Saint Cuthbert Mayne, the protomartyr among missionary priests.
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I mentioned in my preview post Friday that one point of interest in St. Cuthbert Mayne's story is that he was born and raised near Cornwall, a county on the western peninsula in England. He was born in Devon, but grew up influenced by the Cornish culture and mindset.
Cornwall was distant from London and the center of Elizabeth I's administrative state in more than miles. There was a language barrier--the people of Cornwall were protective of their language, Cornish, a Celtic tongue and had even arisen against the imposition of the ENGLISH Book of Common Prayer during the reign of Edward VI (1549). They'd had rather had Latin as the language of the liturgy rather than learn a "foreign" language for the celebration of Holy Mass and the Sacraments. During Mary I's reign, Catholic authorities recognized this, and Bishop Edmund Bonner's book of sermons to be read while the Catholic Church was being revived was translated into Cornish by John Tregear in 1555. The fact that the Church of England never undertook a translation of the Holy Bible into Cornish, the regional vernacular, led to the decline of the Cornish language.
It was also distant because of transportation barriers: there were few good roads. At the time of his execution, Launceston, near the border of Devonshire, was about as far as English authorities felt safe to go, and this situation lasted into the reign of William and Mary in the 17th century.
The Arundell and Tregian families in Cornwall had remained loyal to the Catholic Church and thus Saint Cuthbert Mayne had resided with Sir Francis Tregian. Tregian ended up in prison, lost his property and was finally pardoned by King James I, left England and died in Spain in 1608. Sir John Arundell of the Lanherne Arundells also suffered imprisonment and loss of property. According to the History of Parliament online:
In 1569 he refused to subscribe to the Act of Uniformity and in the following year he was obliged to enter a recognizance for his ‘good behaviour’, but it was not until 1577 that his Catholicism came to be looked upon as a source of danger to the realm. On 29 Nov. in that year Cuthbert Maine (sic), the seminary priest, was hanged at Launceston; in his speech from the scaffold he described Arundell as a ‘good and godly’ gentleman with the result that two weeks later Arundell, whose refusal to attend church had been noted, was placed under arrest. On his release he was required to live near London and took up residence in Clerkenwell. During his absence from Cornwall his house was searched and subsequently charges against him were laid before the Council in September 1579. In 1585 Arundell was lodged in the Tower, allegedly because of his association with his wife’s cousin, Philip Howard, Earl of Arundel. At the same time he was fined 1,000 marks in the Star Chamber for contempt of the proclamation regarding recusants. Released from the Tower in 1586, he went to live at Muswell Hill and remained there until the early months of 1590, when he was imprisoned at Ely. He was set free in the summer and settled in Isleworth, where he died on the following 17 Nov. His body was carried with great pomp to Cornwall and buried beside those of his ancestors at St. Columb Major, where a monument was later erected to his memory.6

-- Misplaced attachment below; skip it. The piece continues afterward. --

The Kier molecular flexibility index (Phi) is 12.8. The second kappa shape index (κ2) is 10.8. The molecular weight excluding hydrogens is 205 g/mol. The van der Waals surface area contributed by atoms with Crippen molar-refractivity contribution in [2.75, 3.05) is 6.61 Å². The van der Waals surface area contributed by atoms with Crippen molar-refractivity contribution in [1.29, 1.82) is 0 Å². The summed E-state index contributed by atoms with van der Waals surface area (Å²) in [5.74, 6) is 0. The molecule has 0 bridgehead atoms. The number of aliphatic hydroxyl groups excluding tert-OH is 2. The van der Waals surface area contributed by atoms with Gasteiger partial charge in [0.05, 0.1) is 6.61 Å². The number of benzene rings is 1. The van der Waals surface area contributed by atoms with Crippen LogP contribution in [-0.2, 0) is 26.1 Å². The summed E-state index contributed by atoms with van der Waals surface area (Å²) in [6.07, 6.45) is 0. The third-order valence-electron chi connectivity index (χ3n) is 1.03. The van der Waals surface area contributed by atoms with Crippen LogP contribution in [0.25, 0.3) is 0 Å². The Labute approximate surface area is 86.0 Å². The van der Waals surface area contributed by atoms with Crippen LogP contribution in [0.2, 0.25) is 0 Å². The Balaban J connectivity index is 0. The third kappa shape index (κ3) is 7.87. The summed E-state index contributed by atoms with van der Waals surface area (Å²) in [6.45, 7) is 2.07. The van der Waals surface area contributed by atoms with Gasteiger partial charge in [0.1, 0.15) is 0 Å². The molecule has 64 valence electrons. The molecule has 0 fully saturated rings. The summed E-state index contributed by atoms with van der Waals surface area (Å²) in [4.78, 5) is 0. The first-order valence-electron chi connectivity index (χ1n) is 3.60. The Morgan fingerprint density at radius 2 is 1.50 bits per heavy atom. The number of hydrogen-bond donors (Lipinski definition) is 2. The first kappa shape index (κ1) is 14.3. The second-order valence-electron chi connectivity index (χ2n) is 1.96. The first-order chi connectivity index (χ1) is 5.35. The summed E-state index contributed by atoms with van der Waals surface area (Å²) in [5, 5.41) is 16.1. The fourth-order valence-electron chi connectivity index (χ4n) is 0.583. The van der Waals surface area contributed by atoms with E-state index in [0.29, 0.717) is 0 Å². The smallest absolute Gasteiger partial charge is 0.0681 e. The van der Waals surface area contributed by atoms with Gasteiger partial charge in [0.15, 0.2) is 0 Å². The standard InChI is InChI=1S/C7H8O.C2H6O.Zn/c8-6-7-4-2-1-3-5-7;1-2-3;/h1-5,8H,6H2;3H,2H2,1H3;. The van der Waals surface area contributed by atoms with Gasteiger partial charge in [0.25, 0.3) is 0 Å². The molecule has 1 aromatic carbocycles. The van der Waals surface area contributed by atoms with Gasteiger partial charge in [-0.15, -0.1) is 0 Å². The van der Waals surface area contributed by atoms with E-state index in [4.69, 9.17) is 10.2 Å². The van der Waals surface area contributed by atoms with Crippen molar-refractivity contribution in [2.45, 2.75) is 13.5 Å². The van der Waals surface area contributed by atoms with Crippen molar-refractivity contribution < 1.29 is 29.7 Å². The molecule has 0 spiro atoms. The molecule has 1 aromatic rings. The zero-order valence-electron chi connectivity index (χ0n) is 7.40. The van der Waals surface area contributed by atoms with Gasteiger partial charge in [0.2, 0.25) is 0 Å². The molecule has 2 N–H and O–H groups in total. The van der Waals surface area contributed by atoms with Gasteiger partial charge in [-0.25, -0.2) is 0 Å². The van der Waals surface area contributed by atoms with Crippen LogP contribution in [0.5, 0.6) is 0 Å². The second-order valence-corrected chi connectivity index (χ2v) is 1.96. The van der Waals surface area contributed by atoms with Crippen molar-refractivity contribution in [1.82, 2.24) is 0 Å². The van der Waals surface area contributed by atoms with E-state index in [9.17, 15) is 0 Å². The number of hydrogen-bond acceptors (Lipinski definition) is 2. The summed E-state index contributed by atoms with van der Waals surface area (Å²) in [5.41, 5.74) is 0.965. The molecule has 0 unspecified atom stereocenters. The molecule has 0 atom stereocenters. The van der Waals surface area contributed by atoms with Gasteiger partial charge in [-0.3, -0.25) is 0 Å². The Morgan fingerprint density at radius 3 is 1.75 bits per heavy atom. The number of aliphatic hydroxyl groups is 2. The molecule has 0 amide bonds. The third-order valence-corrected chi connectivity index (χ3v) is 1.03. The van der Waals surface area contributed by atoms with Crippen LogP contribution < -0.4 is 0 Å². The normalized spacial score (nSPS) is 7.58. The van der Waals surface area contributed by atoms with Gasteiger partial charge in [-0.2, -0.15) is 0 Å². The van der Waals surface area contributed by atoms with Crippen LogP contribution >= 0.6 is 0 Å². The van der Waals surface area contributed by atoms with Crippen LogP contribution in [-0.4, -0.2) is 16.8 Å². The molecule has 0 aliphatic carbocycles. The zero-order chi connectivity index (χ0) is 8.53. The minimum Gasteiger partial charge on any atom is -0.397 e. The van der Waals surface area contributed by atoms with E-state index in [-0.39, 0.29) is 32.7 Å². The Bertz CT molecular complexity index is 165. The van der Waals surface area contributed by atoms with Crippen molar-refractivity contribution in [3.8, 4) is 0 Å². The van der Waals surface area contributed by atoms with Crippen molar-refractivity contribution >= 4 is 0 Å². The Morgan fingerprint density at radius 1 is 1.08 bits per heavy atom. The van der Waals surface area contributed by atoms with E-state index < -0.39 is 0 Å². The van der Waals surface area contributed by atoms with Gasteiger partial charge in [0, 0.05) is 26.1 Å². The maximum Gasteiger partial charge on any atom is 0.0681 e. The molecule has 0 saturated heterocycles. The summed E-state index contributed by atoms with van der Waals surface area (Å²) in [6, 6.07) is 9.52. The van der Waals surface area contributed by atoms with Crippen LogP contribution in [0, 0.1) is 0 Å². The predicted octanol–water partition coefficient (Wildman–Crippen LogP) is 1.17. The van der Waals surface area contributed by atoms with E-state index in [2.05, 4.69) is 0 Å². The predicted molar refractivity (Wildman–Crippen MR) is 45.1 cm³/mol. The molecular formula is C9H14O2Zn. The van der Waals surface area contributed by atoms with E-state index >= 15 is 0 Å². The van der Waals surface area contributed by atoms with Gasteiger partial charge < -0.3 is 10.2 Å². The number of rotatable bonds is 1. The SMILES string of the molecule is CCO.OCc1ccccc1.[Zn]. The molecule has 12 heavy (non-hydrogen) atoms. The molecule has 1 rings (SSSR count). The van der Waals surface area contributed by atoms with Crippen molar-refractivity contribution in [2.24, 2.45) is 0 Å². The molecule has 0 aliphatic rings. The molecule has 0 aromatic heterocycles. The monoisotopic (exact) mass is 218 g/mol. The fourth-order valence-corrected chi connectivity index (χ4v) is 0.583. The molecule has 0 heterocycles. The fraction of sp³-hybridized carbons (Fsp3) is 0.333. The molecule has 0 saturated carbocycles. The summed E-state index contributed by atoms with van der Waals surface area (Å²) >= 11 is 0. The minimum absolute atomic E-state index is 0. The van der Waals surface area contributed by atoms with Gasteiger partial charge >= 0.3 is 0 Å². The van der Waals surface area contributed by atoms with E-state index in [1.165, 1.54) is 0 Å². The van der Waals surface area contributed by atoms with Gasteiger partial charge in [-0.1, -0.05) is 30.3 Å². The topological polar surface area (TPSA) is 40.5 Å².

Sir John's widow, the former Lady Ann Stanley remained a staunch Recusant Catholic, sheltering Blessed John Cornelius, SJ who was hanged, drawn, and quartered on July 4, 1594!
Yet another widow of a Sir John Arundell, Lady Elizabeth sheltered Blessed Hugh Green, who suffered an excruciating martyrdom on August 19, 1642 at the hands of an inept executioner.
We probably won't be able to address these matters during our brief discussion this morning, but it's fascinating background, demonstrating the loyalty of Catholic families in distant Cornwall when their faith was proscribed and they were definitely in the minority.
Image Credit (public domain): The memorial to John Payne, Portreeve of St. Ives, Cornwall, who was hanged by the Provost Marshall for being a participant in the Prayer Book Rebellion in 1549 (not to be confused with the St. John Payne who came back to England with St. Cuthbert Mayne as a missionary priest--but a wonderful coincidence!)